Delta-8 and smokable flower are keeping many of the states hemp farmers busy in recent months. After several regulatory loopholes and a DSHS lawsuit the state has allowed for Delta-8 to be sold legally in Texas, but not without some confusion. Delta-8 is a legal cannabis product that comes from hemp but can still give the consumer a light psychotropic high entirely on its own. Many states have issued restrictions around the product, usually states with a strong cannabis market in place, while others simply ignore it altogether. Nonetheless, a high demand for hemp flower has been a lifeline to growers who planted hundreds of acres nationally in 2019 expecting a boost in CBD products, only to see the market prices plummet after a year of over production in many states.
According to Green Market Report, Hemp Benchmarks reported that after rising 4% in May 2021, the average cost per-kilogram price for delta-8 THC distillate fell 1% in June to $1,215. “Notably, both the low and high ends of observed transaction data – $900 and $1,650 per kilogram – were up compared to May.” In Georgia, Reginald Reese of Green Toad Hemp Farm told Hemp Benchmarks that delta-8 THC was here to stay. “The beauty of it is, Georgia [like Texas,] refused the [delta-8] ban,” he said. “We have the right as licensed hemp growers to use every part of that hemp.” Reese spoke to Hemp Benchmark saying that efforts to ban delta-8 THC are part of a “full-court press” from the businesses participating in licensed, state-legal marijuana industries, which do not want the competition.
But that isn’t a problem in many states like Texas who have a fledging small cannabis program for 1% medical marijuana anyway. This has created a boom in Delta 8 sales across Texas and many other states.
Growing Smokable Flower
The Hemp Benchmark report stated“the study has documented over 168.2 million square feet registered for indoor or greenhouse production. This figure is up 328% compared to over 39.5 million square feet recorded in June 2020 and up 85% from over 90.8 million square feet ultimately documented by the end of last year.”
Nationally, and here in Texas, it seems that many outdoor grow operations have focused growing more greenhouse and indoor operations to fulfill the smokable flower demand. The Benchmark Report reported that smokable CBD Flower has continued to hold its value in the U.S. hemp wholesale market better than perhaps any other hemp-CBD product. “Flower grown indoors or in greenhouses also typically commands a premium price compared to that cultivated outdoors.” The study also concluded that flower prices leveled in June of last year around $300/pound that May. “Despite some reports of still-stagnant demand for CBG, the price for smokable CBG Flower rose 15% in June to average $326 per pound, exceeding the price for its CBD counterpart. The significant increase in the assessed price for CBG Flower this month follows an over 50% jump observed in May.”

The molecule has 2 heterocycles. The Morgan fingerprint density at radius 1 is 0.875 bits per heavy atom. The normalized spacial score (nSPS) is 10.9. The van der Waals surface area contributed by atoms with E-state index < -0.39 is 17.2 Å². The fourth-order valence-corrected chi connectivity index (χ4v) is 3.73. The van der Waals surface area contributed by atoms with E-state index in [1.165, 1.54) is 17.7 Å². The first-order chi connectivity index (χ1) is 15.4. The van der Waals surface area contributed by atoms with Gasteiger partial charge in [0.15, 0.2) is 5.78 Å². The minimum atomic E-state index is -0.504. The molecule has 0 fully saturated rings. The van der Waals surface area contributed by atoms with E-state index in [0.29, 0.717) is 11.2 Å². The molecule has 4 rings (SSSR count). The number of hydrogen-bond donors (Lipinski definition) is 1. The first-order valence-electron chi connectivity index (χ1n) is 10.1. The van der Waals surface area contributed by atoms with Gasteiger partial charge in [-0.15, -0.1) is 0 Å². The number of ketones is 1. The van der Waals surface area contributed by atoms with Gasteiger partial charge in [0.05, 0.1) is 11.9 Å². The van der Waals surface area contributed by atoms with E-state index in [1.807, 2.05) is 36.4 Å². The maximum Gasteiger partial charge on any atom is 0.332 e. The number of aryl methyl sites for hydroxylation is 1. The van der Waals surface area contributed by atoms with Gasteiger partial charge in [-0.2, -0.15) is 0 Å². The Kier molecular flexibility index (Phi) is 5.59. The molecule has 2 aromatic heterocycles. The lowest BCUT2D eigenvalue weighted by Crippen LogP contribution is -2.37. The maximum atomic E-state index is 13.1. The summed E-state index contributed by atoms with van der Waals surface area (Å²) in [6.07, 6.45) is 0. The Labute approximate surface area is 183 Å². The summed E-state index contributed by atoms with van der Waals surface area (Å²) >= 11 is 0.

If these indications from last years numbers continue to move in the upper mid $300-$400 range, then these are significant numbers that is welcomed news for most indoor farmers growing smokable flower.
Industrial Hemp in Texas
Since Hemp is regulated by the Texas Department of Agriculture, TDA, and THC tested for psychoactive properties. Most of our readers know already that a hemp crop with THC levels above 0.3% will be impounded and destroyed, so growers are mindfully cautious to not allow a mature rate over these levels. “As an alternative crop, the hemp industry in Texas is still in its infancy,” Calvin Trostle, Ph.D., AgriLife Extension agronomist and statewide hemp specialist in Lubbock told AgriLife Today “There is a massive amount of education going on, but we’re still trying to determine what varieties are adaptive so that we can help producers avoid headaches.” Trostle also noted that it doesn’t take a lot of acreage to mass produce CBD into small outputs for the retail and wholesale market. “It doesn’t take many acres to produce CBD for the end-product,” Trostle said. “Around 25 acres producing average yields can fill 1 million bottles that contain about 1 gram of CBD.”
Hopefully fiber will begin to expand here in Texas in the coming years. However, Trostle describes Texas conditions present problems for some growers. “The challenge we are trying to address in fiber and grain varieties is that most types are adapted to latitudes further north – Canada, Ukraine, Poland, France – and are very photo-period sensitive,” he said. “It’s not the heat units and sun they need like cotton, it’s longer summer days for growth and then increasing length of night to trigger reproduction. Plant reproduction is triggered far too early this far south.”
As for industrial production for hemp – fiber or grain, the main challenge we see here in Texas is that it will still be some time before established processing facilities are developed, and a boost of financial investment
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